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USS Requin tour gives a glimpse into life on a Cold War-era submarine |
Art & Museums

USS Requin tour gives a glimpse into life on a Cold War-era submarine

Imagine spending months at a time, 24-7, within inches of your co-workers.

The crew of the USS Requin (SS 481), a U.S. Navy Cold War-era submarine did just that.

That submarine is docked outside the Carnegie Science Center on Pittsburgh’s North Shore and available for daily visits, as well as Tech Tours — a two-hour presentation which delves much deeper into this underwater vessel.

Select Sundays throughout the year are chosen for these tours, where visitors go behind the scenes of Requin and into areas rarely seen by the visiting public.

The Requin came to Pittsburgh on Sept. 4, 1990 – acquired by the museum as an added attraction to its many other amenities.

About the submarine

The massive submarine is 311 feet, 9 inches long by 27 feet wide and 60 feet tall, which includes the periscope all the way up. It is 73 years old. The deck is a replica of the original. The boat during operation accommodated 81 to 105 men.

The Requin entered the water for the first time on Jan. 1, 1945. But the submarine never entered battle. Her — all of these are referred to as female — scheduled departure date was Aug. 21, 1945. World War II officially ended Aug. 15.

In January 1946, the Requin was assigned to Submarine Squadron 4 for anti-submarine training. In 1949, it sailed its first deployment with the Sixth Fleet, the first of several deployments. On Sept.20, 1963, it completed its 5,000th dive. It was struck from the U.S. Navy list on Dec. 20, 1971.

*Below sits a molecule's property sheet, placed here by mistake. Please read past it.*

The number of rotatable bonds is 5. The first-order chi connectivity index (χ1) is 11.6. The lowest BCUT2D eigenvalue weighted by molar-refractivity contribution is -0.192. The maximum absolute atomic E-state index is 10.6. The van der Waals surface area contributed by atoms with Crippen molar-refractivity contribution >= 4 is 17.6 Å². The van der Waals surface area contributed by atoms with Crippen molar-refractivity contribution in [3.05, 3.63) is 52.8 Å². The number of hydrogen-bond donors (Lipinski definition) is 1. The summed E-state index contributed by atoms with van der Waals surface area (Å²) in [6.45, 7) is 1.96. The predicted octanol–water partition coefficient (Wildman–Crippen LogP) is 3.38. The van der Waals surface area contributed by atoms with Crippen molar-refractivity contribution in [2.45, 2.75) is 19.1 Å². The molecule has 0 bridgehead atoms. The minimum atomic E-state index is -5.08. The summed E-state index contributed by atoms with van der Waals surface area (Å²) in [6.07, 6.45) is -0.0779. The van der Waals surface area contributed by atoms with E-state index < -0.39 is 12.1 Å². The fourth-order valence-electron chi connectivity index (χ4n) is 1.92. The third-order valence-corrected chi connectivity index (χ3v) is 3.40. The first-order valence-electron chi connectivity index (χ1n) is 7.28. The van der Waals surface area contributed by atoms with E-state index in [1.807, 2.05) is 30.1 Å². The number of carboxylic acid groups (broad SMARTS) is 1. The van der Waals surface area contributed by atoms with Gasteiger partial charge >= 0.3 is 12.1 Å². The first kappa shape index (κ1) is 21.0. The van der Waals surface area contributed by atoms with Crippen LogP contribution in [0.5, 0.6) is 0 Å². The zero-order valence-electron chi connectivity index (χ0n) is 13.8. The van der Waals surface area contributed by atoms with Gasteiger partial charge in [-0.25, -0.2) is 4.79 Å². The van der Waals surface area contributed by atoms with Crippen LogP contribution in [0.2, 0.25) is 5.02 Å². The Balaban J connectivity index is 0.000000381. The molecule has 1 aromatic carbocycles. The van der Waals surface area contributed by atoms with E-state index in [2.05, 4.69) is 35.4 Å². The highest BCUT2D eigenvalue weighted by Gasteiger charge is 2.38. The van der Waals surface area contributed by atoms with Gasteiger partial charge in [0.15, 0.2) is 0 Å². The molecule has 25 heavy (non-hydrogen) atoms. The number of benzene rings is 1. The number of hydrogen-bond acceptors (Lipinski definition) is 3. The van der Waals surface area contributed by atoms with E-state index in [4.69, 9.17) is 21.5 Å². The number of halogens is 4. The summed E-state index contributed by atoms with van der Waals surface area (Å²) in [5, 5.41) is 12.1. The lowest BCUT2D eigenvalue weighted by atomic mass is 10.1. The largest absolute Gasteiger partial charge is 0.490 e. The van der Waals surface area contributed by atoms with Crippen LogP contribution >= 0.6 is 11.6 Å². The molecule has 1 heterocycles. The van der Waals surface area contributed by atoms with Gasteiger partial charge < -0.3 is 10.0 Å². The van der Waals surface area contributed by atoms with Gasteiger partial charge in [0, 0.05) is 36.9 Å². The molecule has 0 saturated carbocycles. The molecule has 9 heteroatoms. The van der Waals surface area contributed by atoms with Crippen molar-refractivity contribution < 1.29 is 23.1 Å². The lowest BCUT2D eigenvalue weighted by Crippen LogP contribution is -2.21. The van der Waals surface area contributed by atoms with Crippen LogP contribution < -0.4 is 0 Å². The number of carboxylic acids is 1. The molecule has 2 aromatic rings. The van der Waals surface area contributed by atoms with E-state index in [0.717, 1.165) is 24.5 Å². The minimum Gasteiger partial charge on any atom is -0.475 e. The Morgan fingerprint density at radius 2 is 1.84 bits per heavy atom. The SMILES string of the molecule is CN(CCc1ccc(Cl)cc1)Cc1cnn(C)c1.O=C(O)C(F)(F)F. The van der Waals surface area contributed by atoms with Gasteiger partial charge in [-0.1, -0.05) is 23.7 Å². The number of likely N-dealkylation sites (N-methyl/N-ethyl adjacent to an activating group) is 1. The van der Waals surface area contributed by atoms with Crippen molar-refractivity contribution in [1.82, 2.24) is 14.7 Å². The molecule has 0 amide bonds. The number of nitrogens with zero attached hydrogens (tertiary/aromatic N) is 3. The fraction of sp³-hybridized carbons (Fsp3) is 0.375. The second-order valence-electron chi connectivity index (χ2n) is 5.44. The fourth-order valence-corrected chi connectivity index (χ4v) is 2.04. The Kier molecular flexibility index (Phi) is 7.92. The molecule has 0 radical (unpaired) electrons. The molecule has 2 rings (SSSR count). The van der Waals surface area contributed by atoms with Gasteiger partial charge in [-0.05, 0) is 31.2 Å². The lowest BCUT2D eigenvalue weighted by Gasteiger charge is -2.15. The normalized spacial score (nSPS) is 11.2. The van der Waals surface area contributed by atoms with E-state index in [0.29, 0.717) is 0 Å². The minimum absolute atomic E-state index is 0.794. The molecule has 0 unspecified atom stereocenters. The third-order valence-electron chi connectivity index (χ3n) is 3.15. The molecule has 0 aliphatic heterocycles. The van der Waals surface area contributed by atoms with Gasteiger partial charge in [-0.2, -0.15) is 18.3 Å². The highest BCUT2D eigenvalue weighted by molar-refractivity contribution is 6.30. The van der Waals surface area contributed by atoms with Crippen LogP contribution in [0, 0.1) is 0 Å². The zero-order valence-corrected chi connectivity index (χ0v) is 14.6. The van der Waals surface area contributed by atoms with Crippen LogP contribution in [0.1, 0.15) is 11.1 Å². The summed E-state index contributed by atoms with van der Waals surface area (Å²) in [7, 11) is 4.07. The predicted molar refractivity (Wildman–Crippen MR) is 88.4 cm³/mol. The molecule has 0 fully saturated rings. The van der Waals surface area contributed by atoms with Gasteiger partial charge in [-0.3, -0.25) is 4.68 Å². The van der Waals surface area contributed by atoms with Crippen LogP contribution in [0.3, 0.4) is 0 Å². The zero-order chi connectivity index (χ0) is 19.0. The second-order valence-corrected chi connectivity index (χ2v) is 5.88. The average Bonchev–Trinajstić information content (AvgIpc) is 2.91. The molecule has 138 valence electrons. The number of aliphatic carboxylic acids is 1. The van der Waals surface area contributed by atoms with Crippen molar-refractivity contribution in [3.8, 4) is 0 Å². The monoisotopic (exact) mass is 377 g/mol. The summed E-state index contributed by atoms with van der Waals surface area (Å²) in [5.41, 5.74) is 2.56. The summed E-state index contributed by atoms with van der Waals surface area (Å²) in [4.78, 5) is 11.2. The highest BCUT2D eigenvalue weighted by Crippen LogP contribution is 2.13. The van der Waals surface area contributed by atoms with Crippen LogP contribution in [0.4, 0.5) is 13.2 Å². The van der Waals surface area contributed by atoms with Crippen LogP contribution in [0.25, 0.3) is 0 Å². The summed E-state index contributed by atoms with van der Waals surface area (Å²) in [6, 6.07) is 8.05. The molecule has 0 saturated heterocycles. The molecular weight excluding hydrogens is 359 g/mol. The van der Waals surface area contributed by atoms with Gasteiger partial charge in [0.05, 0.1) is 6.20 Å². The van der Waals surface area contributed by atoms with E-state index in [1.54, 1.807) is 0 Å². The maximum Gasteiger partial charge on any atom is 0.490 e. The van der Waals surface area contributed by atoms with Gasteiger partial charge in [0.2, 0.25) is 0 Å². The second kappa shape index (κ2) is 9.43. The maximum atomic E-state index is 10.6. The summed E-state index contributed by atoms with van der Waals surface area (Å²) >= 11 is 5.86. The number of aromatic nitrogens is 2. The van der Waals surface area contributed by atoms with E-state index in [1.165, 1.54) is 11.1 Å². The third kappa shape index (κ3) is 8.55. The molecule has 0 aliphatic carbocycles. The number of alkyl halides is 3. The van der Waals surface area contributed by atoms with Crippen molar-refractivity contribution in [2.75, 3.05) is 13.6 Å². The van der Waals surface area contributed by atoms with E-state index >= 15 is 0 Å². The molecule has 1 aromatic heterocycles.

Today, it serves a very different purpose of educating hundreds of thousands of visitors about life and science aboard a submarine in the mid-20th century. Preserved within her hull is the technology of a bygone era; she is a far cry from the sleek nuclear-powered behemoths that now patrol the world’s seas.

Down under

When you climb into the submarine, you instantly inhale the odor of hydraulic fluid. One of the first stops is the torpedo room, where they at one time were ready for action in the forward compartment. When fired, the torpedoes could reach speeds of 60 miles per hour and travel about 2.5 miles.

This submarine can submerge up to 412 feet and stay under water for 48 hours. After about 46 hours the crew would start to feel difficulty breathing and have to come back to the surface. They slept in shifts, sharing beds, some of which were located in the torpedo area, and all within close proximity to each other. Crew members divided into three shifts— one working, one sleeping and one free time.

Some of the original radio equipment is in the submarine, as well as a photo of actress and pin-up girl Betty Grable. Women weren’t permitted to work on submarines until only a few years ago.